A concussion is a type of traumatic brain injury that occurs when a head impact jars or shakes the brain inside the skull. The brain is a soft organ surrounded by spinal fluid that acts like a cushion during normal movement. If the head or body receives a significant hit, the brain may crash into the skull and sustain injury. Delicate neural pathways in the brain can become damaged, causing neurological disturbances.
Concussions can cause serious and sometimes permanent damage. In some cases, dangerous and sometimes fatal swelling and bleeding can occur inside the brain. The more forceful the blow to the head, the greater the chance of serious injury. Repeated concussions and head trauma without proper healing time between each head injury has been shown to cause long-term harm.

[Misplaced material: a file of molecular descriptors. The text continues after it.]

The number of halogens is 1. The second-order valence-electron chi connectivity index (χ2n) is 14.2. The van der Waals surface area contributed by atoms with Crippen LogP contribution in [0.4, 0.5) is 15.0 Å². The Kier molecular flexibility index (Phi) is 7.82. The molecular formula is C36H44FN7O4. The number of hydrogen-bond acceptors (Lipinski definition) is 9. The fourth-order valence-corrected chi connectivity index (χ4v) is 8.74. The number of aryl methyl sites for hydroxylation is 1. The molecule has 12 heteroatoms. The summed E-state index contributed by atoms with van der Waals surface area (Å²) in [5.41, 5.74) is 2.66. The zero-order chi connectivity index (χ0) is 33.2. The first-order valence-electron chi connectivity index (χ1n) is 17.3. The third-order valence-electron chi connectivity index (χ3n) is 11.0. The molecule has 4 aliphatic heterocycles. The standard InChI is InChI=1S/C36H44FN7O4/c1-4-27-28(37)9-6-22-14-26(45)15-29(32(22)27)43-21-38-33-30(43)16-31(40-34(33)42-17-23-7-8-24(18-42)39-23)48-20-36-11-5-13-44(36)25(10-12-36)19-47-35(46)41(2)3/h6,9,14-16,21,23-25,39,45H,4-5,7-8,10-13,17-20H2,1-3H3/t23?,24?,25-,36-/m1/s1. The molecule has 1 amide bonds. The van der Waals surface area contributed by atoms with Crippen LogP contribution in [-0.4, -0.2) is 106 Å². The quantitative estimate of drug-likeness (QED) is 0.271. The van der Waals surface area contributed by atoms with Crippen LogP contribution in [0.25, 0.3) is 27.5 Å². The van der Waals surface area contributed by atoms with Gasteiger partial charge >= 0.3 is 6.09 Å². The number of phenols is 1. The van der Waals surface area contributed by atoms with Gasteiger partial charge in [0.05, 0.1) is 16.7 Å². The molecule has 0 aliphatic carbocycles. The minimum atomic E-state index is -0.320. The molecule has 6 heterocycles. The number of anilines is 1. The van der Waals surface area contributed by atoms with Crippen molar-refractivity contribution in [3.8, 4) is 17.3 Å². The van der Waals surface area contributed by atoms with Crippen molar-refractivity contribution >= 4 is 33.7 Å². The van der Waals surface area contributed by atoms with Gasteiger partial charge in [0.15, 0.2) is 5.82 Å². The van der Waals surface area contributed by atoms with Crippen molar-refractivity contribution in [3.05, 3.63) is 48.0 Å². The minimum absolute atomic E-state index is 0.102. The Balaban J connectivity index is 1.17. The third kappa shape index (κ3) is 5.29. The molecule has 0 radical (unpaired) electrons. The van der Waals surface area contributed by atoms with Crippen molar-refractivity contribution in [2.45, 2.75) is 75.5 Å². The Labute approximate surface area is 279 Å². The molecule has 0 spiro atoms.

Sports concussions are on a dramatic rise - 1 in 5 high school athletes will sustain a concussion this year. More than 33% of sports-related concussions happen during practice.
Most bumps on the head are minor and heal just like bumps anywhere else on the body. However, sometimes a head impact can be worse that it looks. Even if there is no bleeding or visible bump, a head trauma can cause complications such as dizziness, headache, loss of balance or a loss of consciousness.
Approximately 90 percent of diagnosed concussions do not involve a loss of consciousness, so it is important to look for signs and symptoms of concussion.
Concussion symptoms can range from very mild to severe, and can last for days, weeks, or longer. If you or someone you know has received a head impact, it is important to look for signs of a concussion.
Click on the link below to see a good explanation of concussions from Texas Scottish Rite Sports Medicine Center starring our very own Rocco Paul.